She got a reprieve as her testimony was needed against her former partner, Ashiqur Rahman, who was later found guilty of manslaughter in the death of Aurora. Canada Citizenship and Immigration granted Gomes a study permit, but without status. This meant she could be deported at any time when the Department of Justice no longer had a need for her. She was unable to work to help support herself and focused on her studies.
Gomes received legal advice and counselling for free. Acadia University gave her a bursary. Meanwhile, the Friends of Jane group raised funds toward costly international student expenses. The Wolfville Area Inter Church Council received donations on her behalf and paid her tuition.
Cohen, a recognized specialist in immigration and human rights matters, says Canada has never been less hospitable to refugees like Jane Gomes.
“It’s very hard to overstate the importance of this decision,” he says.
Following Gomes’ hearing last week, he said the number of refugee cases approved has dropped precipitously.
These days, Cohen said, the federal government is redesigning and refining, gearing new immigration to English- or French-speakers with both education and money.
That dynamic, he noted, flies in the face of Canadian history.
A new target of immigration officials is marriages between Canadians and others. Cohen stated that an atmosphere involving fear and a kind of ‘boogie man’ mentality has been created, not unlike the American model.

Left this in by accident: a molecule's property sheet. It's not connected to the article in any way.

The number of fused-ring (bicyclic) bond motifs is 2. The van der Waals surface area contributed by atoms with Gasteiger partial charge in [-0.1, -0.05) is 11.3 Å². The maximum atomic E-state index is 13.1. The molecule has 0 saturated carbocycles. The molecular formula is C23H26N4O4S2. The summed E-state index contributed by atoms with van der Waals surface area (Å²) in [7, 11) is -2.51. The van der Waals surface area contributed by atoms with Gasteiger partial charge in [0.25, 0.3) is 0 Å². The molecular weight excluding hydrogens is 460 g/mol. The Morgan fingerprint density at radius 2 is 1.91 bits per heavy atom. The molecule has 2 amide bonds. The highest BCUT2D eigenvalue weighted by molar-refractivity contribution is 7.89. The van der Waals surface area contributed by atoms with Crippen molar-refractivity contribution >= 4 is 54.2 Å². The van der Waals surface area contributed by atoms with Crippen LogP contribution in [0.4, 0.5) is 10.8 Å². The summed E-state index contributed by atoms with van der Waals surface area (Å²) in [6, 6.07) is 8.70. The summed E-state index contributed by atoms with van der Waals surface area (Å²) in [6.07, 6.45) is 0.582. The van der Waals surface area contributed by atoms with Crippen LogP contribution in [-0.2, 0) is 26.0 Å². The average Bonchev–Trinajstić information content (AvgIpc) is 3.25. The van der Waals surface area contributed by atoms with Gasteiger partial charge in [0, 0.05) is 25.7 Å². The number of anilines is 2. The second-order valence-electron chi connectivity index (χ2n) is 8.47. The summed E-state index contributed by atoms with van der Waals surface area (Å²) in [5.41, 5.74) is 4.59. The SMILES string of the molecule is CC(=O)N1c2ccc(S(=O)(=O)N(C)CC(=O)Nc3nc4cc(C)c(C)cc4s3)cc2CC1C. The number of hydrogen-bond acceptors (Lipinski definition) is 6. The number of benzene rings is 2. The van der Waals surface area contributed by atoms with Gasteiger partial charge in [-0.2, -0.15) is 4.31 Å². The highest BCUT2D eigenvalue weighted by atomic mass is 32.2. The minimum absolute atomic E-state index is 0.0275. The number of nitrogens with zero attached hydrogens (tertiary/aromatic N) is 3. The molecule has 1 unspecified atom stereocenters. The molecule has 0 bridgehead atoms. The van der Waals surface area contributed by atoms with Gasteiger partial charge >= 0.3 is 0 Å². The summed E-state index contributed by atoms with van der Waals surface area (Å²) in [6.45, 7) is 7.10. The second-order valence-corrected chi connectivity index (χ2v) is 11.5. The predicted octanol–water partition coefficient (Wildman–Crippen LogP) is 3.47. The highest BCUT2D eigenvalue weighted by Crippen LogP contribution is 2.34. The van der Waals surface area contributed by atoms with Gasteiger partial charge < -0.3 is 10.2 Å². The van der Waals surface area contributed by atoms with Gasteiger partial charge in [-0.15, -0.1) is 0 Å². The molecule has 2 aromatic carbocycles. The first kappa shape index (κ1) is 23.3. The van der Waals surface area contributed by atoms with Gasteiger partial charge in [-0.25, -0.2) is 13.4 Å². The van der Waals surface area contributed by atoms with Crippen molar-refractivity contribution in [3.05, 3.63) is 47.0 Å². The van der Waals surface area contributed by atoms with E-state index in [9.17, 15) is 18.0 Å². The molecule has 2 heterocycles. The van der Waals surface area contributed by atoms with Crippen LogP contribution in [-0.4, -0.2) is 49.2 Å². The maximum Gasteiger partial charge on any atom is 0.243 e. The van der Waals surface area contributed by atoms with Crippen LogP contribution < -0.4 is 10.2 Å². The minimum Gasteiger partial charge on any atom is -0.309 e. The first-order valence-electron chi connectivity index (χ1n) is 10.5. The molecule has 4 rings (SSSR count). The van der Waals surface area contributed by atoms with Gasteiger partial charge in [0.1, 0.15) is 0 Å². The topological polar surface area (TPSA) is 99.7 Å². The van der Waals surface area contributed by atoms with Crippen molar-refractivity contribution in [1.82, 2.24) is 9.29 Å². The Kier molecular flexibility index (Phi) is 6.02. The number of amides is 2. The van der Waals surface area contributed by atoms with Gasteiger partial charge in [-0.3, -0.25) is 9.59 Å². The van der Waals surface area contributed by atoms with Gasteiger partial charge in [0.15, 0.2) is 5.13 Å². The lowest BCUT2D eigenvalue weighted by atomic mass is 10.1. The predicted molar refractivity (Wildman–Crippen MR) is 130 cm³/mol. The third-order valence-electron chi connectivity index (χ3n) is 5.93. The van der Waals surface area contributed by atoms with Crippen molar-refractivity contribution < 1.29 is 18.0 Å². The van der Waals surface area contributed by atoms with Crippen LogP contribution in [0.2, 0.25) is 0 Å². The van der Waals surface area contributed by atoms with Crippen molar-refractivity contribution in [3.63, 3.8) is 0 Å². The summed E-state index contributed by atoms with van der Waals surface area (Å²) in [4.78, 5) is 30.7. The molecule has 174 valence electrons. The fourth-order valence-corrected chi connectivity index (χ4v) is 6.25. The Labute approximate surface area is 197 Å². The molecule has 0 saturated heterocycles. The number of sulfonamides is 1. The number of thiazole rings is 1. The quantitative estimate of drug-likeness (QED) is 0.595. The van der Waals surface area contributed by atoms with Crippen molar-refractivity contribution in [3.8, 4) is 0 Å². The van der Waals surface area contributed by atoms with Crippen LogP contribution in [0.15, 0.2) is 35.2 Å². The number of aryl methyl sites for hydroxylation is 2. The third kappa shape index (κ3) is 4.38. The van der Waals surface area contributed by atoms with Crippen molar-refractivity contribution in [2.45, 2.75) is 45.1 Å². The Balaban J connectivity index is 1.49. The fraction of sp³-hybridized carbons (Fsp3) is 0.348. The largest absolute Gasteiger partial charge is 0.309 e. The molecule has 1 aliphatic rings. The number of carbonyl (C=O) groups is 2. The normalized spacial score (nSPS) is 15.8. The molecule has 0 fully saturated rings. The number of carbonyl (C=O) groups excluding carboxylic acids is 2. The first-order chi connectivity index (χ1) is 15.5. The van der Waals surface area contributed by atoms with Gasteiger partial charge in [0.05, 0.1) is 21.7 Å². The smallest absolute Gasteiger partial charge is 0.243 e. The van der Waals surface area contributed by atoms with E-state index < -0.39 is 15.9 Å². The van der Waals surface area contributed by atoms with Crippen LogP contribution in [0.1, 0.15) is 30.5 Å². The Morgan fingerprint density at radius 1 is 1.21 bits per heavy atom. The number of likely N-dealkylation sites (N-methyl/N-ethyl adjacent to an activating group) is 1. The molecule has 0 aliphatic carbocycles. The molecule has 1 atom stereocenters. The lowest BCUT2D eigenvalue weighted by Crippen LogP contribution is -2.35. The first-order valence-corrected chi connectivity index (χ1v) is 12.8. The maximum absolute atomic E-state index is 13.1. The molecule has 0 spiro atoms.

Gomes’ case was unusual in its successful conclusion and support group. In his work, he said, most people fall through the cracks.
“Others should have this, they’re the people no one ever hears about,” he said.
Cohen has been practicing law in Canada since 1981. His practice is dedicated exclusively to matters related to immigration, refugees and human rights.
Cohen founded the Halifax Refugee Clinic, a non-profit organization providing pro bono representation for eligible refugees seeking political asylum in Canada. He believes an immigration centre at Acadia University could be a beneficial move.
A look back
July 13, 2009 - A seven-week-old baby, Aurora Breakthrough, stops breathing in an apartment on Gottingen Street in Halifax.
July 24, 2009 - The infant girl's parents are arrested and taken into custody after the IWK Health Centre reports a serious case of child abuse. Police charge the couple with aggravated assault.
July 27, 2009 - Aurora Breakthrough dies. The couple, both 23, are taken into custody for allegedly abusing the infant.
August 12, 2009 – Ashiqur Rahman and Jane Gomes are remanded into custody. The court denies their request to communicate with one another.
December 14, 2009 - The couple appears in Halifax provincial court to enter not guilty pleas for charges of aggravated assault.
March 9, 2010 - Police rule the death of Aurora Breakthrough a homicide. Rahman will face a charge of manslaughter, while police charge Gomes with two counts of manslaughter, one for criminal negligence resulting in death and one for not providing the necessities of life.
April 25, 2010 - Gomes pleads guilty to a charge of failing to provide the necessities of life as a part of a plea deal to testify against the baby's father, which saw her charges reduced from two counts of manslaughter.
May 26, 2010 - Gomes is sentenced to a conditional discharge and six months of probation.
November 14, 2011 - Rahman’s trial begins.
June 22, 2012 - Judge Felix Cacchione finds Rahman guilty of manslaughter.
August 7, 2012 – Rahman is sentenced to 6.5 years in prison for the death of his infant daughter, saying he lacked the empathy to see he was severely injuring the seven-week-old child when he slapped and shook her.